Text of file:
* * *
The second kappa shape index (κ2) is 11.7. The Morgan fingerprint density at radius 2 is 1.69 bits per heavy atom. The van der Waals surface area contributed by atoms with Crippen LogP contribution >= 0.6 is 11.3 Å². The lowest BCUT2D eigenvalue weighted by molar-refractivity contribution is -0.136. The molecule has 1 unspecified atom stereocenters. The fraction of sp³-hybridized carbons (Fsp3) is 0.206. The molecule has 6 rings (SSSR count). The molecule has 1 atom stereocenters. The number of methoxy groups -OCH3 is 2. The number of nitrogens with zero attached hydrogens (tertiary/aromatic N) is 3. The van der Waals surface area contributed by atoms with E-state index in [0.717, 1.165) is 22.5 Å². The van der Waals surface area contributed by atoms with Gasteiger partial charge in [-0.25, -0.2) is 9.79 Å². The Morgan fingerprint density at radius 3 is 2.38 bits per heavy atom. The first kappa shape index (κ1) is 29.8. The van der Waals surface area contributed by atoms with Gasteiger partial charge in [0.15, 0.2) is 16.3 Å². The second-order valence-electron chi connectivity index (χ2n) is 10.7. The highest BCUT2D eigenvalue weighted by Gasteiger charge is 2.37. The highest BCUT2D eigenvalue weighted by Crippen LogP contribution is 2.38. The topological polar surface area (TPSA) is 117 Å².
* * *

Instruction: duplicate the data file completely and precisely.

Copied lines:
The second kappa shape index (κ2) is 11.7. The Morgan fingerprint density at radius 2 is 1.69 bits per heavy atom. The van der Waals surface area contributed by atoms with Crippen LogP contribution >= 0.6 is 11.3 Å². The lowest BCUT2D eigenvalue weighted by molar-refractivity contribution is -0.136. The molecule has 1 unspecified atom stereocenters. The fraction of sp³-hybridized carbons (Fsp3) is 0.206. The molecule has 6 rings (SSSR count). The molecule has 1 atom stereocenters. The number of methoxy groups -OCH3 is 2. The number of nitrogens with zero attached hydrogens (tertiary/aromatic N) is 3. The van der Waals surface area contributed by atoms with E-state index in [0.717, 1.165) is 22.5 Å². The van der Waals surface area contributed by atoms with Gasteiger partial charge in [-0.25, -0.2) is 9.79 Å². The Morgan fingerprint density at radius 3 is 2.38 bits per heavy atom. The first kappa shape index (κ1) is 29.8. The van der Waals surface area contributed by atoms with Gasteiger partial charge in [0.15, 0.2) is 16.3 Å². The second-order valence-electron chi connectivity index (χ2n) is 10.7. The highest BCUT2D eigenvalue weighted by Gasteiger charge is 2.37. The highest BCUT2D eigenvalue weighted by Crippen LogP contribution is 2.38. The topological polar surface area (TPSA) is 117 Å².